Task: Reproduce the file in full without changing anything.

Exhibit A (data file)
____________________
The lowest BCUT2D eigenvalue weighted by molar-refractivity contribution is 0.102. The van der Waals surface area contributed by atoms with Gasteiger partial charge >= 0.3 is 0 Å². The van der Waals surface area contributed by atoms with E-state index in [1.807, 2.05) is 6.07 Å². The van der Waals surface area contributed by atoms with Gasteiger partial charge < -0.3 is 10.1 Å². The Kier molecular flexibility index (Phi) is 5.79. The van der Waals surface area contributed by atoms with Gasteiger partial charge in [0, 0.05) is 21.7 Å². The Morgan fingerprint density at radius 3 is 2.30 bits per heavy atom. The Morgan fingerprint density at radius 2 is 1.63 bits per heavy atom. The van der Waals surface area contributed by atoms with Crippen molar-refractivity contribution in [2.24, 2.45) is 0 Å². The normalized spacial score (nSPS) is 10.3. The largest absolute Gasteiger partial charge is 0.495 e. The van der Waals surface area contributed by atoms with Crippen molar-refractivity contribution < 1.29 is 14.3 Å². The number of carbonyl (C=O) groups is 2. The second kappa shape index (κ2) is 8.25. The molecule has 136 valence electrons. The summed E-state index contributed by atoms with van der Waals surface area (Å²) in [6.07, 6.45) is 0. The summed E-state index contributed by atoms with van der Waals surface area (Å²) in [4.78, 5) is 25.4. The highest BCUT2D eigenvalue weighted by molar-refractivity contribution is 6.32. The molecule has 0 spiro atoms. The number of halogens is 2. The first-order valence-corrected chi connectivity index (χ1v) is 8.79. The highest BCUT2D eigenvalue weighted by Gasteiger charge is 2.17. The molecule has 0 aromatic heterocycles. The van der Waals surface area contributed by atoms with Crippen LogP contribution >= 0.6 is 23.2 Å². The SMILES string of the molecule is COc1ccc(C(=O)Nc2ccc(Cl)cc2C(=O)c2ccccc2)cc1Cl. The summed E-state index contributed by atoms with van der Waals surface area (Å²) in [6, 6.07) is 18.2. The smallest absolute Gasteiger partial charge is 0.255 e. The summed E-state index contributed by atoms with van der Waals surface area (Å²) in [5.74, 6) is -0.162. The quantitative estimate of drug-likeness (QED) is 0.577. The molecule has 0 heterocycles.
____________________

The lowest BCUT2D eigenvalue weighted by molar-refractivity contribution is 0.102. The van der Waals surface area contributed by atoms with Gasteiger partial charge >= 0.3 is 0 Å². The van der Waals surface area contributed by atoms with E-state index in [1.807, 2.05) is 6.07 Å². The van der Waals surface area contributed by atoms with Gasteiger partial charge < -0.3 is 10.1 Å². The Kier molecular flexibility index (Phi) is 5.79. The van der Waals surface area contributed by atoms with Gasteiger partial charge in [0, 0.05) is 21.7 Å². The Morgan fingerprint density at radius 3 is 2.30 bits per heavy atom. The Morgan fingerprint density at radius 2 is 1.63 bits per heavy atom. The van der Waals surface area contributed by atoms with Crippen molar-refractivity contribution in [2.24, 2.45) is 0 Å². The normalized spacial score (nSPS) is 10.3. The largest absolute Gasteiger partial charge is 0.495 e. The van der Waals surface area contributed by atoms with Crippen molar-refractivity contribution < 1.29 is 14.3 Å². The number of carbonyl (C=O) groups is 2. The second kappa shape index (κ2) is 8.25. The molecule has 136 valence electrons. The summed E-state index contributed by atoms with van der Waals surface area (Å²) in [6.07, 6.45) is 0. The summed E-state index contributed by atoms with van der Waals surface area (Å²) in [4.78, 5) is 25.4. The highest BCUT2D eigenvalue weighted by molar-refractivity contribution is 6.32. The molecule has 0 spiro atoms. The number of halogens is 2. The first-order valence-corrected chi connectivity index (χ1v) is 8.79. The highest BCUT2D eigenvalue weighted by Gasteiger charge is 2.17. The molecule has 0 aromatic heterocycles. The van der Waals surface area contributed by atoms with Crippen LogP contribution >= 0.6 is 23.2 Å². The SMILES string of the molecule is COc1ccc(C(=O)Nc2ccc(Cl)cc2C(=O)c2ccccc2)cc1Cl. The summed E-state index contributed by atoms with van der Waals surface area (Å²) in [6, 6.07) is 18.2. The smallest absolute Gasteiger partial charge is 0.255 e. The summed E-state index contributed by atoms with van der Waals surface area (Å²) in [5.74, 6) is -0.162. The quantitative estimate of drug-likeness (QED) is 0.577. The molecule has 0 heterocycles.